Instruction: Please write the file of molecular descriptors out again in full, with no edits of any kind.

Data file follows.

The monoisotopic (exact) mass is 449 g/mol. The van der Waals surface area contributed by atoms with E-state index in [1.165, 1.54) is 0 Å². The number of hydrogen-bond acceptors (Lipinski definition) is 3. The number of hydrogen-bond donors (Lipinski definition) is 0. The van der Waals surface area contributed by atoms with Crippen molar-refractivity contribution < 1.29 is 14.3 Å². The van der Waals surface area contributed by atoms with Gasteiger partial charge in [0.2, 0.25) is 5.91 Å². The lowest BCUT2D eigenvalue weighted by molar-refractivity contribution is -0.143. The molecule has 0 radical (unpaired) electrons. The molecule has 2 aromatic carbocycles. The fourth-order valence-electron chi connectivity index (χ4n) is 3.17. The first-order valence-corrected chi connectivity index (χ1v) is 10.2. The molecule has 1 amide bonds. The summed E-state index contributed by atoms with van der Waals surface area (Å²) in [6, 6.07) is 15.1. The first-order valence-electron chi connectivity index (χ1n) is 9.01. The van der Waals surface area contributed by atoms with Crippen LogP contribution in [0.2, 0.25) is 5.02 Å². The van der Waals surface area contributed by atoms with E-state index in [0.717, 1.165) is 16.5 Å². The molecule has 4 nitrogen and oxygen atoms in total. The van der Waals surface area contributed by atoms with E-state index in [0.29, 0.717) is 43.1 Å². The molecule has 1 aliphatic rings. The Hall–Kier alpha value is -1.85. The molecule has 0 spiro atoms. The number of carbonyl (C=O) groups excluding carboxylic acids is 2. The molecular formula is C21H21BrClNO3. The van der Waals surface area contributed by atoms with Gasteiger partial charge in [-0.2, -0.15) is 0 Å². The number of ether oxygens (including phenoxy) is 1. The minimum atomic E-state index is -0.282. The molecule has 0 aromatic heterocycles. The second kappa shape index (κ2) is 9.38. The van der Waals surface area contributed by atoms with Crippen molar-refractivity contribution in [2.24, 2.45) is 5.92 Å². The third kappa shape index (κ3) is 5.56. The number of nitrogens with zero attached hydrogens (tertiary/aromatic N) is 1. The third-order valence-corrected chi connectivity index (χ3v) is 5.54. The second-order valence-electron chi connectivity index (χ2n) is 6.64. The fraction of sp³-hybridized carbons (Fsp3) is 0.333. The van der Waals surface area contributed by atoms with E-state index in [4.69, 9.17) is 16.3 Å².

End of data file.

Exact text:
The monoisotopic (exact) mass is 449 g/mol. The van der Waals surface area contributed by atoms with E-state index in [1.165, 1.54) is 0 Å². The number of hydrogen-bond acceptors (Lipinski definition) is 3. The number of hydrogen-bond donors (Lipinski definition) is 0. The van der Waals surface area contributed by atoms with Crippen molar-refractivity contribution < 1.29 is 14.3 Å². The van der Waals surface area contributed by atoms with Gasteiger partial charge in [0.2, 0.25) is 5.91 Å². The lowest BCUT2D eigenvalue weighted by molar-refractivity contribution is -0.143. The molecule has 0 radical (unpaired) electrons. The molecule has 2 aromatic carbocycles. The fourth-order valence-electron chi connectivity index (χ4n) is 3.17. The first-order valence-corrected chi connectivity index (χ1v) is 10.2. The molecule has 1 amide bonds. The summed E-state index contributed by atoms with van der Waals surface area (Å²) in [6, 6.07) is 15.1. The first-order valence-electron chi connectivity index (χ1n) is 9.01. The van der Waals surface area contributed by atoms with Crippen LogP contribution in [0.2, 0.25) is 5.02 Å². The van der Waals surface area contributed by atoms with E-state index in [0.717, 1.165) is 16.5 Å². The molecule has 4 nitrogen and oxygen atoms in total. The van der Waals surface area contributed by atoms with E-state index in [0.29, 0.717) is 43.1 Å². The molecule has 1 aliphatic rings. The Hall–Kier alpha value is -1.85. The molecule has 0 spiro atoms. The number of carbonyl (C=O) groups excluding carboxylic acids is 2. The molecular formula is C21H21BrClNO3. The van der Waals surface area contributed by atoms with Gasteiger partial charge in [-0.2, -0.15) is 0 Å². The number of ether oxygens (including phenoxy) is 1. The minimum atomic E-state index is -0.282. The molecule has 0 aromatic heterocycles. The second kappa shape index (κ2) is 9.38. The van der Waals surface area contributed by atoms with Crippen molar-refractivity contribution in [2.24, 2.45) is 5.92 Å². The third kappa shape index (κ3) is 5.56. The number of nitrogens with zero attached hydrogens (tertiary/aromatic N) is 1. The third-order valence-corrected chi connectivity index (χ3v) is 5.54. The second-order valence-electron chi connectivity index (χ2n) is 6.64. The fraction of sp³-hybridized carbons (Fsp3) is 0.333. The van der Waals surface area contributed by atoms with E-state index in [4.69, 9.17) is 16.3 Å².